How to get past the New Year's slump
Health and wellness resolutions don’t have to fall short. The key is to set goals that are S.M.A.R.T.
Lacey Thompson Caywood
Two things pick up when the holidays end: department store sales and gym memberships.
Every year, millions of well-meaning Americans begin January with a list of health improvement goals. But 80 percent fail to accomplish their resolutions, according to U.S. News and World Report.
So what can the average person do? The key is to not expect change overnight, says Lacey Thompson Caywood, YWCA director of health and wellness. In fact, research suggests that it can take three weeks to form a habit.
“Many people end up unsuccessful because they take an all-or-nothing approach,” Thompson Caywood says. “Find something that is enjoyable to you. If you hate running on the treadmill, don’t do it. Try a different activity, such as lifting weights, Zumba or swimming.”
The next step is to make your goals S.M.A.R.T.
Define healthy for you. For example, are you looking to increase your exercise or your vegetable consumption? Plan accordingly for your diet and fitness.
Make your goals concrete. This will make your fitness goals easier for you to reach. For instance, “being in shape” is not measurable, but walking 30 minutes three times per week is.
Evaluate whether your fitness goals fit into your lifestyle. Aiming too high can be discouraging if you don’t measure up. Start small and go from there.
Be practical. If you have a sweet tooth, a “no-sugar” diet is unrealistic. Instead, make yourself a deal to eat a piece of fruit in place of a sweet at least once a day.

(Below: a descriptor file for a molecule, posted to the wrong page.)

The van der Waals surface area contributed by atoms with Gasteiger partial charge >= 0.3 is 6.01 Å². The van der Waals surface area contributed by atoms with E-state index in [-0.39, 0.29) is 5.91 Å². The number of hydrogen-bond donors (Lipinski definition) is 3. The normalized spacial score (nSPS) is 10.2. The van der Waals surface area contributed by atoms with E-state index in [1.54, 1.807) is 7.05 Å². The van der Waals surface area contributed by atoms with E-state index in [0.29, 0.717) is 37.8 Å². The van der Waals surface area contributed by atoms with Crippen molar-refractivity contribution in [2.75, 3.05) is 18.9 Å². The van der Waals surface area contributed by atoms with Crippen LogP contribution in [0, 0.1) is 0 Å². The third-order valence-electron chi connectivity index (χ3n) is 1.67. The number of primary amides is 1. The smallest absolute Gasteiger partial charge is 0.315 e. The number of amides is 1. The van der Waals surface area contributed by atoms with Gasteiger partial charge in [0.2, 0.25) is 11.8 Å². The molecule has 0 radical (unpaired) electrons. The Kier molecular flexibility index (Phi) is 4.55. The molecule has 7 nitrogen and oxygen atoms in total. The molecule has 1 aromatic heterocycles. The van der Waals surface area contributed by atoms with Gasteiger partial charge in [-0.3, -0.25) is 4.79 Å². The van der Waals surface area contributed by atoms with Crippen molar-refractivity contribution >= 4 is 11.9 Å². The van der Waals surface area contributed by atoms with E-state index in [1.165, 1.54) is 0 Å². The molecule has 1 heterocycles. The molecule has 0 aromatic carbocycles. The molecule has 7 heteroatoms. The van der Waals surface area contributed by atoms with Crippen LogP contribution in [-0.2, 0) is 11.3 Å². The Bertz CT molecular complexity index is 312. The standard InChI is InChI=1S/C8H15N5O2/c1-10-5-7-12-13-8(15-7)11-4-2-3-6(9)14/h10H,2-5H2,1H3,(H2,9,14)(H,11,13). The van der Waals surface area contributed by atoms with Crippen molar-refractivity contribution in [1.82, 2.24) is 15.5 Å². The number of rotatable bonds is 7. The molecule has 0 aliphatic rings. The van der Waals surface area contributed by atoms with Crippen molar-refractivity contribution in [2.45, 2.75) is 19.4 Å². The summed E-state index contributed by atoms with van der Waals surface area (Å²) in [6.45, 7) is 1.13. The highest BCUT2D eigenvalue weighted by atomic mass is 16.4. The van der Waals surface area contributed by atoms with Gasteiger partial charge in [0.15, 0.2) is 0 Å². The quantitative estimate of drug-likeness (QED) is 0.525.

Give yourself a deadline. Without a sense of urgency, procrastination can take over and keep you from reaching your goals.
Lastly, seek out free or low-cost fitness programs. Explore your options. “Most fitness facilities have free or one-time guest passes to try before committing to anything long-term,” Thompson Caywood says. “Reaching fitness goals doesn’t have to cost a lot, and you don’t need tons of equipment. Showing up and putting forth the effort are the most important steps to success.”
Much like a sugar rush, it’s easy to aim high with your resolutions and crash at the first sign of trouble. However, you don’t have to succumb to the narrative. “How you handle your shortcomings will determine your success,” Thompson Caywood says.
Jan. 8-13 — YWCA Get Fit for Free Week
Try out classes and facilities for free. At 5:30 p.m. on Jan. 12, a Zumba party will be at the East location while Glow Yoga will take place at the Patti Johnson Wilson Center. Also, the YWCA is waiving joining fees for the month of January. Visit ywcatulsa.org or facebook.com/ywcatulsa for more information.